The publishing house picked up a catalog chock-filled with iconic songs, including "Fever," "Happy Together," "The Twist" and more.
While Round Hill Music's acquisition of Carlin Music took longer than expected to close, the deal was completed in the last days of 2017 and formally announced on Wednesday. And though its terms were not disclosed, sources say Round Hill paid $245 million, using about 30 percent leverage. That means it raised about $175 million in equity financing from institutional investors and another $75 million or so in debt, with SunTrust supplying the latter.
With the Carlin catalog carrying a net publishers' share (or gross profit) at about $15 million annually, that means it went for about a 16 times multiple, which is in line with escalating pricing multiples for music assets. Three years ago, a 12 times multiple was the going rate for market valuations.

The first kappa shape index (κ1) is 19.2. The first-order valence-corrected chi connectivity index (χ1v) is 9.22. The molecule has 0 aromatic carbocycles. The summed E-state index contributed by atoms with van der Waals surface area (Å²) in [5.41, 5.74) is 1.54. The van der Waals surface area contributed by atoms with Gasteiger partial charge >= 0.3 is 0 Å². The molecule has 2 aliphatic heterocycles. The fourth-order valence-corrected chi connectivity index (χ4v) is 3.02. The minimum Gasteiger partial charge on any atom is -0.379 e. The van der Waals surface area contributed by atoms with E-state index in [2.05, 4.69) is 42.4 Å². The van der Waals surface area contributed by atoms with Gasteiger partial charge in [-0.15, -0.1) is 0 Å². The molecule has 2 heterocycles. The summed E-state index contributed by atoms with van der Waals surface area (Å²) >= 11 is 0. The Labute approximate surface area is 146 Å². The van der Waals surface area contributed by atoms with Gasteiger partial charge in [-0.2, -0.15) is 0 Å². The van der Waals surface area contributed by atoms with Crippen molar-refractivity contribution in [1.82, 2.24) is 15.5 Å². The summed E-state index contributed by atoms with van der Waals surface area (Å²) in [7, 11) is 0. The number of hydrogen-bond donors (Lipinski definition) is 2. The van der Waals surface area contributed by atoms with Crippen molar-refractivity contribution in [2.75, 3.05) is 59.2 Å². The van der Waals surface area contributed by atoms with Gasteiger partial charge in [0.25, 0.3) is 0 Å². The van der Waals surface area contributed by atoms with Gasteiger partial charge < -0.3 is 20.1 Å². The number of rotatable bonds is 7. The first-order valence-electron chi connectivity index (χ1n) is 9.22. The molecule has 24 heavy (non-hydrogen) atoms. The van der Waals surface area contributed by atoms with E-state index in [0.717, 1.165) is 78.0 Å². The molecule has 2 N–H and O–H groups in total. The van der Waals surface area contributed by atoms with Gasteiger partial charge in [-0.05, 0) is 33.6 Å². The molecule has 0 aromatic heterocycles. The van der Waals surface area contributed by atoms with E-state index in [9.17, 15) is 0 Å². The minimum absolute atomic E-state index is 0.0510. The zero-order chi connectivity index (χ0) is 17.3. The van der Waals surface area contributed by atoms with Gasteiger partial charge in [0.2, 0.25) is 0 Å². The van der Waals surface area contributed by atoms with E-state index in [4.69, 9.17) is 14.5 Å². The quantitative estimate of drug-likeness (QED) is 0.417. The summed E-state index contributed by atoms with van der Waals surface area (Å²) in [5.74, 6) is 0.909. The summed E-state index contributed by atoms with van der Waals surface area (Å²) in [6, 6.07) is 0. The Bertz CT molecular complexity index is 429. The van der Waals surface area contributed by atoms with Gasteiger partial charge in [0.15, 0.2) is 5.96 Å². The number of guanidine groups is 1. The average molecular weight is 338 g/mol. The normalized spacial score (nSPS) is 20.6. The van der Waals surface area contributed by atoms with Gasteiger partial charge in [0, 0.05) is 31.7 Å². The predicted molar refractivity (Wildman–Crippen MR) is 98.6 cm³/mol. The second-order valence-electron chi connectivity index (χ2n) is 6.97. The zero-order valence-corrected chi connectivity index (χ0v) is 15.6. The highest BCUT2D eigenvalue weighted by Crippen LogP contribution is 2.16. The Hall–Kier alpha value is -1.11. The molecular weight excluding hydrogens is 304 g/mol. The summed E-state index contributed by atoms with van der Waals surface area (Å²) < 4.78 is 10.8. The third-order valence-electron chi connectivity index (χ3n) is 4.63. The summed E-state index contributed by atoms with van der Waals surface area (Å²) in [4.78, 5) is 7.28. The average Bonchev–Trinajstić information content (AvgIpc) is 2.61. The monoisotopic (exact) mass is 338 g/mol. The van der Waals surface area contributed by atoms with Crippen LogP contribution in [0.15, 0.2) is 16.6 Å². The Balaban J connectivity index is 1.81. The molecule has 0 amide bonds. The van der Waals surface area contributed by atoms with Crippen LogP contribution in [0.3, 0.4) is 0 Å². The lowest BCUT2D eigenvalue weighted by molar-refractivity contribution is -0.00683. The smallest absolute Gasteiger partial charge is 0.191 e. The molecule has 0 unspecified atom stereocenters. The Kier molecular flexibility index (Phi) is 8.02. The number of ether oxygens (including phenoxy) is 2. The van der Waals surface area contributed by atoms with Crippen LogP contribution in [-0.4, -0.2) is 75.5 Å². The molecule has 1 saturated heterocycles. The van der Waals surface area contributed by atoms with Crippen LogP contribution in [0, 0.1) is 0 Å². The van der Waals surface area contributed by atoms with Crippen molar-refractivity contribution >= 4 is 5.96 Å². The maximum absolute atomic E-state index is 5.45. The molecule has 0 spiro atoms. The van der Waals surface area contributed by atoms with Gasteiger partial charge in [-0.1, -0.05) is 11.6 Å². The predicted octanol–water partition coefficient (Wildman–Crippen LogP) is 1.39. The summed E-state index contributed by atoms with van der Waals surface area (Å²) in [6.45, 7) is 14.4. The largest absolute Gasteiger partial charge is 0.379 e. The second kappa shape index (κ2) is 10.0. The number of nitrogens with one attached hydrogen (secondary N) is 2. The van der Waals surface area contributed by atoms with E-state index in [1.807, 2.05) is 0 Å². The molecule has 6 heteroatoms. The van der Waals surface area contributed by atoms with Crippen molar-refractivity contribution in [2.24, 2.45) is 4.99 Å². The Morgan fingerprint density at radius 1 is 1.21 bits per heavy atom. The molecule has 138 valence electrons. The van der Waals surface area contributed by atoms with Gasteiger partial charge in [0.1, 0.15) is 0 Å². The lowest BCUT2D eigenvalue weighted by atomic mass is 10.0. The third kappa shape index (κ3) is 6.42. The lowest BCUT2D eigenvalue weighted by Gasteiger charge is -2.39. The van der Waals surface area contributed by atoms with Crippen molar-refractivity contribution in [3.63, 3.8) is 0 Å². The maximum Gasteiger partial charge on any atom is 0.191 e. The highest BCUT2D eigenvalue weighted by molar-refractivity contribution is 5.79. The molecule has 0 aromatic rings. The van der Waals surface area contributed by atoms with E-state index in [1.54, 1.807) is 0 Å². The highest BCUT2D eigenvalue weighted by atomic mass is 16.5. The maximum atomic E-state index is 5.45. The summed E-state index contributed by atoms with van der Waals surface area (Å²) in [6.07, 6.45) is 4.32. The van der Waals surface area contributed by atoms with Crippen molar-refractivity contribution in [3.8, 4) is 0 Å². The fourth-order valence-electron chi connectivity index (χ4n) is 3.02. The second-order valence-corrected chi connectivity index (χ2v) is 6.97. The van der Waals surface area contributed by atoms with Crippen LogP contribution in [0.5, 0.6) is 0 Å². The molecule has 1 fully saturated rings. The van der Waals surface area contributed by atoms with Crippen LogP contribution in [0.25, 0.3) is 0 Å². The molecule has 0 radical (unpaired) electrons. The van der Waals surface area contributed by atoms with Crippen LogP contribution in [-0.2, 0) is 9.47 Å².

In buying Carlin America -- founded by music industry legend Freddy Bienstock in 1966 and until now run by his daughter Caroline -- Round Hill picked up a catalog chock-filled with iconic songs, including "Fever," "Happy Together," "The Twist," "La Bamba," "Chantilly Lace," "Under the Boardwalk," "What A Wonderful World," "Splish Splash," "Paradise by the Dashboard Light," "Owner of a Lonely Heart," "Video Killed The Radio Star," "She Blinded Me With Science," "Santa Baby," "Jingle Bell Rock" and "Christmas (Baby Please Come Home)," as well as important Broadway music such as the scores to "Fiddler on the Roof," "Cabaret" and "Godspell," among others.